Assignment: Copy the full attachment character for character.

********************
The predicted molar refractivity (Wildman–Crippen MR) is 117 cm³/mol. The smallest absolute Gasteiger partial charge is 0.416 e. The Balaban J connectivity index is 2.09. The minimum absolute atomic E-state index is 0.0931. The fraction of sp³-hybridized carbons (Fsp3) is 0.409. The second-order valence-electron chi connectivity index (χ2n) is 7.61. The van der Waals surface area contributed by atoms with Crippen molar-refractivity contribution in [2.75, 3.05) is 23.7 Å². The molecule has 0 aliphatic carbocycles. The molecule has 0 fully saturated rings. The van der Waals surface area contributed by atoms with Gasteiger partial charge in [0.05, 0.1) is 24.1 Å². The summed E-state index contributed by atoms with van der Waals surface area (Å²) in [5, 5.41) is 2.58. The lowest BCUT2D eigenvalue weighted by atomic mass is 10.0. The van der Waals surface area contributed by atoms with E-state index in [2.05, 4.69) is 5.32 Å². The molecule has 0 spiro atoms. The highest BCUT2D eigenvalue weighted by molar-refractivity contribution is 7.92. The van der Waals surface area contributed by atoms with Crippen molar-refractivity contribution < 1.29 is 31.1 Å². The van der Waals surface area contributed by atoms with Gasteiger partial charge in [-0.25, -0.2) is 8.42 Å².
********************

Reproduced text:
The predicted molar refractivity (Wildman–Crippen MR) is 117 cm³/mol. The smallest absolute Gasteiger partial charge is 0.416 e. The Balaban J connectivity index is 2.09. The minimum absolute atomic E-state index is 0.0931. The fraction of sp³-hybridized carbons (Fsp3) is 0.409. The second-order valence-electron chi connectivity index (χ2n) is 7.61. The van der Waals surface area contributed by atoms with Crippen molar-refractivity contribution in [2.75, 3.05) is 23.7 Å². The molecule has 0 aliphatic carbocycles. The molecule has 0 fully saturated rings. The van der Waals surface area contributed by atoms with Gasteiger partial charge in [0.05, 0.1) is 24.1 Å². The summed E-state index contributed by atoms with van der Waals surface area (Å²) in [5, 5.41) is 2.58. The lowest BCUT2D eigenvalue weighted by atomic mass is 10.0. The van der Waals surface area contributed by atoms with E-state index in [2.05, 4.69) is 5.32 Å². The molecule has 0 spiro atoms. The highest BCUT2D eigenvalue weighted by molar-refractivity contribution is 7.92. The van der Waals surface area contributed by atoms with Crippen molar-refractivity contribution < 1.29 is 31.1 Å². The van der Waals surface area contributed by atoms with Gasteiger partial charge in [-0.25, -0.2) is 8.42 Å².